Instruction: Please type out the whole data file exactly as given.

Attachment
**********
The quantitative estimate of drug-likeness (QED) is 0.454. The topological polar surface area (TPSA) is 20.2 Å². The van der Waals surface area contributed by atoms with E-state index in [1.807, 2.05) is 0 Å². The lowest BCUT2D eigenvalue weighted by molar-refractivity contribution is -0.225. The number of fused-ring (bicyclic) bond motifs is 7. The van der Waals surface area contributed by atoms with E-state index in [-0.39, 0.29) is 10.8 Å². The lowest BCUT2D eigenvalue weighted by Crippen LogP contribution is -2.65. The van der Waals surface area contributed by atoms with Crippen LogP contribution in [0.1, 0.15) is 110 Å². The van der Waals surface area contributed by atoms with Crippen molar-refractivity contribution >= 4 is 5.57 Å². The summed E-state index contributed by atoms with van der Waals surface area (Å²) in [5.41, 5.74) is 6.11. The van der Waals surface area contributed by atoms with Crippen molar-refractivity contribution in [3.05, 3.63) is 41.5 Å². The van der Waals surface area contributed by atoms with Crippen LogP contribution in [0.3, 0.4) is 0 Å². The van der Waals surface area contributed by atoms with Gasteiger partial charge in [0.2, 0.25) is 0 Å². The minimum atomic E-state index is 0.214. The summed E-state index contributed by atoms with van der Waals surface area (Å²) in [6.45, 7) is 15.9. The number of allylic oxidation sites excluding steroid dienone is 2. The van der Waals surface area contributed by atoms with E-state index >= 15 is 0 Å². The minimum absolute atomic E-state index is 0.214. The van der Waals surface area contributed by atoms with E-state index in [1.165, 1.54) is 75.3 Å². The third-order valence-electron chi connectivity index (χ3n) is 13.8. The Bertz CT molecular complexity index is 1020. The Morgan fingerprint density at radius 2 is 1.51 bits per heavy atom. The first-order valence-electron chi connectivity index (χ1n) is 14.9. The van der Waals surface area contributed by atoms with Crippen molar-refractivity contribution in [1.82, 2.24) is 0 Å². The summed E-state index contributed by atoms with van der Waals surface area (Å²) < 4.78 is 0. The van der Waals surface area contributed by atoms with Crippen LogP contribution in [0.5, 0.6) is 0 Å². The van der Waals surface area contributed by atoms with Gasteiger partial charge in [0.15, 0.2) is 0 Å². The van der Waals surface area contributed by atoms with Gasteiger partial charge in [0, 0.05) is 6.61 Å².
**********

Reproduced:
The quantitative estimate of drug-likeness (QED) is 0.454. The topological polar surface area (TPSA) is 20.2 Å². The van der Waals surface area contributed by atoms with E-state index in [1.807, 2.05) is 0 Å². The lowest BCUT2D eigenvalue weighted by molar-refractivity contribution is -0.225. The number of fused-ring (bicyclic) bond motifs is 7. The van der Waals surface area contributed by atoms with E-state index in [-0.39, 0.29) is 10.8 Å². The lowest BCUT2D eigenvalue weighted by Crippen LogP contribution is -2.65. The van der Waals surface area contributed by atoms with Crippen LogP contribution in [0.1, 0.15) is 110 Å². The van der Waals surface area contributed by atoms with Crippen molar-refractivity contribution >= 4 is 5.57 Å². The summed E-state index contributed by atoms with van der Waals surface area (Å²) in [5.41, 5.74) is 6.11. The van der Waals surface area contributed by atoms with Crippen molar-refractivity contribution in [3.05, 3.63) is 41.5 Å². The van der Waals surface area contributed by atoms with Crippen LogP contribution in [0.3, 0.4) is 0 Å². The van der Waals surface area contributed by atoms with Gasteiger partial charge in [0.2, 0.25) is 0 Å². The minimum atomic E-state index is 0.214. The summed E-state index contributed by atoms with van der Waals surface area (Å²) in [6.45, 7) is 15.9. The number of allylic oxidation sites excluding steroid dienone is 2. The van der Waals surface area contributed by atoms with E-state index >= 15 is 0 Å². The minimum absolute atomic E-state index is 0.214. The van der Waals surface area contributed by atoms with E-state index in [1.165, 1.54) is 75.3 Å². The third-order valence-electron chi connectivity index (χ3n) is 13.8. The Bertz CT molecular complexity index is 1020. The Morgan fingerprint density at radius 2 is 1.51 bits per heavy atom. The first-order valence-electron chi connectivity index (χ1n) is 14.9. The van der Waals surface area contributed by atoms with Crippen molar-refractivity contribution in [1.82, 2.24) is 0 Å². The summed E-state index contributed by atoms with van der Waals surface area (Å²) < 4.78 is 0. The van der Waals surface area contributed by atoms with Crippen LogP contribution in [0.5, 0.6) is 0 Å². The van der Waals surface area contributed by atoms with Gasteiger partial charge in [0.15, 0.2) is 0 Å². The van der Waals surface area contributed by atoms with Gasteiger partial charge in [0, 0.05) is 6.61 Å².